For Spanish history buffs who happen to be interested in battlefields, consider the place known as the Valley of Blood where echoes of battle still ring though more than a millennium has since passed. There is no doubt that the village is old; the stone ruins and cracked facades attest to this fact. It’s a great place to go to escape Spain’s heat and excitement, and to reflect on the common, everyday lives of medieval villagers.
Religion and Architecture in Guadalupe
The village known as Guadalupe is another perfect destination for those who want to discover the real Spain. Soon after arrival in the city, you’ll notice a monastery rising from the streets; its exterior is a mixture of plain and fancy. Plain stone makes it humble, but the extensive stonework, etching, and design makes it nothing less than elegant.
This place is special; not a tiny town, but yet not a big city, Guadalupe seems caught in the middle. It is surrounded by fields, watched over by mountains, and open under the sky. There is a shrine in the city dedicated to the Virgin of Guadalupe; people of the Catholic faith or those interested in religious history will enjoy this attraction.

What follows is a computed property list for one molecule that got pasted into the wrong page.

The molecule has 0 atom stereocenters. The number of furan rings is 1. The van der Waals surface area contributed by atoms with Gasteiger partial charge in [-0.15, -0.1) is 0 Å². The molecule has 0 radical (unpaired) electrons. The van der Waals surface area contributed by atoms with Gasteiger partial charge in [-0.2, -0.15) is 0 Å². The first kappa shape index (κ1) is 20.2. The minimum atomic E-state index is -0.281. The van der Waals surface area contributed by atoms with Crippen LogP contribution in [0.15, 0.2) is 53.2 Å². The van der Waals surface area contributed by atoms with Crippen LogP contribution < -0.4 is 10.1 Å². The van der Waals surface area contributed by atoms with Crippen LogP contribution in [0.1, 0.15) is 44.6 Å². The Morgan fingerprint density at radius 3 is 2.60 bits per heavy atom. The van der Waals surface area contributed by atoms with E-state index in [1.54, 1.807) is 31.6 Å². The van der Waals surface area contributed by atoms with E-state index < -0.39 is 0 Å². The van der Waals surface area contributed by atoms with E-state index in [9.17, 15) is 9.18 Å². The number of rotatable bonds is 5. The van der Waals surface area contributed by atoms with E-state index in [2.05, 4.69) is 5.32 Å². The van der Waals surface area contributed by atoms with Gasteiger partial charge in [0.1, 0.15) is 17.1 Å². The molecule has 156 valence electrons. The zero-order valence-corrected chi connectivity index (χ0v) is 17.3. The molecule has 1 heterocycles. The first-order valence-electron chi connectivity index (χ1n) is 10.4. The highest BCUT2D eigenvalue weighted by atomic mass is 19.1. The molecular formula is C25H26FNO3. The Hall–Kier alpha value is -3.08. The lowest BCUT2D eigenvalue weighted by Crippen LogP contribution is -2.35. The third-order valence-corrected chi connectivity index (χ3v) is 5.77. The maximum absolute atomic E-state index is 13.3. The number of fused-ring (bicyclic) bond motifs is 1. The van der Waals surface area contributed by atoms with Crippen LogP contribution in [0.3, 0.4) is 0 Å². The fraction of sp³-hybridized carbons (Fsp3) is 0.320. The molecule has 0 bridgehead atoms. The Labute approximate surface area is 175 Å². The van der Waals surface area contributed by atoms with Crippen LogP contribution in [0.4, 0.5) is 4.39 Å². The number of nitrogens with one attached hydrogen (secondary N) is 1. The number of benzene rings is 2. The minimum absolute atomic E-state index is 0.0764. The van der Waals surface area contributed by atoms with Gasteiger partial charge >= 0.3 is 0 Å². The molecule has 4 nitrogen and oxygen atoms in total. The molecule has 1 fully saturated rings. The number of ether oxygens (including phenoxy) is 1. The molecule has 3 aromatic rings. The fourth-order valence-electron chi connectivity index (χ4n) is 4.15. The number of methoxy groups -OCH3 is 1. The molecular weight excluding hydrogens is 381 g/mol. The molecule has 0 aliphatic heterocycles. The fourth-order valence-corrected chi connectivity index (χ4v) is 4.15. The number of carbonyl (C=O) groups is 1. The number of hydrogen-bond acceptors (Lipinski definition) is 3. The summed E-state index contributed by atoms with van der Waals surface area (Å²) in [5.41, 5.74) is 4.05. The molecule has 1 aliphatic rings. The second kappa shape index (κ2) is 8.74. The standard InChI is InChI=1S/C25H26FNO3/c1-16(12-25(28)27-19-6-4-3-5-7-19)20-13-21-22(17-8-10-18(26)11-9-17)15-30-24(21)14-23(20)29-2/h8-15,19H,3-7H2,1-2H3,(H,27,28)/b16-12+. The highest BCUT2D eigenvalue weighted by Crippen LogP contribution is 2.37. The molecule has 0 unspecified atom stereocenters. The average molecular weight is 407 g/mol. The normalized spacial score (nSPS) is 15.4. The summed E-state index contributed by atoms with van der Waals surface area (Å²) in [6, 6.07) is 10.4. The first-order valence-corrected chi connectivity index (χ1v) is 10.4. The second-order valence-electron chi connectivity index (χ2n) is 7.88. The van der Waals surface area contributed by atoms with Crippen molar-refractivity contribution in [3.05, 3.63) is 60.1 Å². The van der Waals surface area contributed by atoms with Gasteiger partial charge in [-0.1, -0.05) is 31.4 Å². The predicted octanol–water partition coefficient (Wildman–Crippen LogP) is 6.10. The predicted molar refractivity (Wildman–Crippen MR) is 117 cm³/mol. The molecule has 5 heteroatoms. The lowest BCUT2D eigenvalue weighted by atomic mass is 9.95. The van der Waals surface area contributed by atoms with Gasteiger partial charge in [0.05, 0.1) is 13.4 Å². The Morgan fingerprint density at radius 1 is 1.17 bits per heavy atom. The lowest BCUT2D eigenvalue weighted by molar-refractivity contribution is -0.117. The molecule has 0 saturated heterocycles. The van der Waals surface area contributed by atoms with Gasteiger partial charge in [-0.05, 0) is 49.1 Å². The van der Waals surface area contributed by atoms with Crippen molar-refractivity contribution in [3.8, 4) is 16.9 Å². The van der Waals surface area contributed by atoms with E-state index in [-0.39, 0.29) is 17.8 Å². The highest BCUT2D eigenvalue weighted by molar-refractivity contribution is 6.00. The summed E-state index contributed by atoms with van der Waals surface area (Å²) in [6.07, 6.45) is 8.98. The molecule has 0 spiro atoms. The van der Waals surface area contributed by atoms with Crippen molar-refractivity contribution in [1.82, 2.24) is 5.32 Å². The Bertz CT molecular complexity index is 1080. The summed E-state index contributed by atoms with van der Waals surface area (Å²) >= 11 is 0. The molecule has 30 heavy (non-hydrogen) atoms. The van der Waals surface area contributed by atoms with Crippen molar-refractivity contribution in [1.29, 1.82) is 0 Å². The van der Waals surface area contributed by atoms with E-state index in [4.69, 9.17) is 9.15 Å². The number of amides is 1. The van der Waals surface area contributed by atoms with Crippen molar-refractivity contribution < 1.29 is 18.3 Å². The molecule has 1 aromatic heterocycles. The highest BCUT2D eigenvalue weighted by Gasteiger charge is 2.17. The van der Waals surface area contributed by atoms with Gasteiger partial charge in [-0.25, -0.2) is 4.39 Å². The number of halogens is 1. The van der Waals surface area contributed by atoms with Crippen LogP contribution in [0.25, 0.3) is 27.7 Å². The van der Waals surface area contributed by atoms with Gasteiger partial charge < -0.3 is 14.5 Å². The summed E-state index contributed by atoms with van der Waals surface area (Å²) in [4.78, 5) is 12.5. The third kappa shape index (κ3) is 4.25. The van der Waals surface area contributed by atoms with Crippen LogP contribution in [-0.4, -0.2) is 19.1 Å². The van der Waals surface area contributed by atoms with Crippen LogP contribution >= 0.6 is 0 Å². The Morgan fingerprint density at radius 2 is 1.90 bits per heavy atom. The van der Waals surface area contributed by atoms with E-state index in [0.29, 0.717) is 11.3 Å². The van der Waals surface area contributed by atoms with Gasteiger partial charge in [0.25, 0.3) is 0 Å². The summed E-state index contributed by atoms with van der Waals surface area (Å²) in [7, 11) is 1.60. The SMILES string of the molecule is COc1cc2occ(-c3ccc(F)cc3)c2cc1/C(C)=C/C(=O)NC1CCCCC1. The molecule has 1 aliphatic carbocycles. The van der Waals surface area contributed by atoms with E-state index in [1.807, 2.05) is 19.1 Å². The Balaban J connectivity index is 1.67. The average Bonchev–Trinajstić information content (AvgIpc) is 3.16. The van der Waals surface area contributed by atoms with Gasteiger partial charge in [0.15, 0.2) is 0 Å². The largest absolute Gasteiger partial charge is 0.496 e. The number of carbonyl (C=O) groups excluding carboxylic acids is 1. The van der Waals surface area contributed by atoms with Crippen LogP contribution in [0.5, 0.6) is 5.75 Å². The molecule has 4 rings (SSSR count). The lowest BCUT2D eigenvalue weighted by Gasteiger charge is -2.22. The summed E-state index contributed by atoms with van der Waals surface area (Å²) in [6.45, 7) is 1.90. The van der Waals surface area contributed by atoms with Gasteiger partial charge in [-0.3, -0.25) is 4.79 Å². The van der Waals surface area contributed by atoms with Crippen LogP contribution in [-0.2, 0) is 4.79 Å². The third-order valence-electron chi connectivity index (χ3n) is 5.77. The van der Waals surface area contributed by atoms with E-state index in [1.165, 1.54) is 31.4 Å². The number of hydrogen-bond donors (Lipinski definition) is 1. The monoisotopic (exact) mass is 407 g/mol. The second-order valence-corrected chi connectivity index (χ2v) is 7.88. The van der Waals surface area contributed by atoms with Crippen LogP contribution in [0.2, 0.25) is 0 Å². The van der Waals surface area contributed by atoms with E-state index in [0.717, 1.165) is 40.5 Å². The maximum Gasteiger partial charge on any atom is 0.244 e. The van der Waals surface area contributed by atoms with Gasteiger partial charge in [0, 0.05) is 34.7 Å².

For those with an architectural eye, balconies (some covered with carefully-arranged flower displays) abound. A quaint fountain is found here, a colorful storefront there. The chapel near the monastery is a fantastic work of art; a typical Spanish terra cotta roof falls in place with medieval arches, scrollwork, pointy turrets, and every manner of decoration imaginable. The only thing this facade is missing is the stained glass for which other cathedrals are famous.
Spain keeps getting prettier as you explore further. Near Segovia is a place known as Pedraza. Sloping hills are home to ruins, and further up is the village, surrounded by an old wall and capped with typical Spanish homes. There is much medieval flavor here. The Church of San Juan has obviously seen quite a few years; its humble design is topped with a simple but beautifully-arched tower.
Pedraza has many places like the Church of San Juan to sit and reflect on the different faiths and cultures that shaped Spain. While ambling through Pedraza’s streets, try to notice an arched door completely covered with rusty spikes. This is actually part of the old castle and it obviously warns visitors and townspeople alike not to get too close.
The main bulk of the castle is very plain, made of weathered stone, but it is beautiful to look at. Small rounded towers are built directly into the castle wall, and an old wood fence encompasses the area. Make sure to spend enough time at Pedraza to see as much as possible. Spain will leave an imprint you’ll not soon forget, and don’t be surprised to realize that the places that stay strongest in memory are the little-known villages.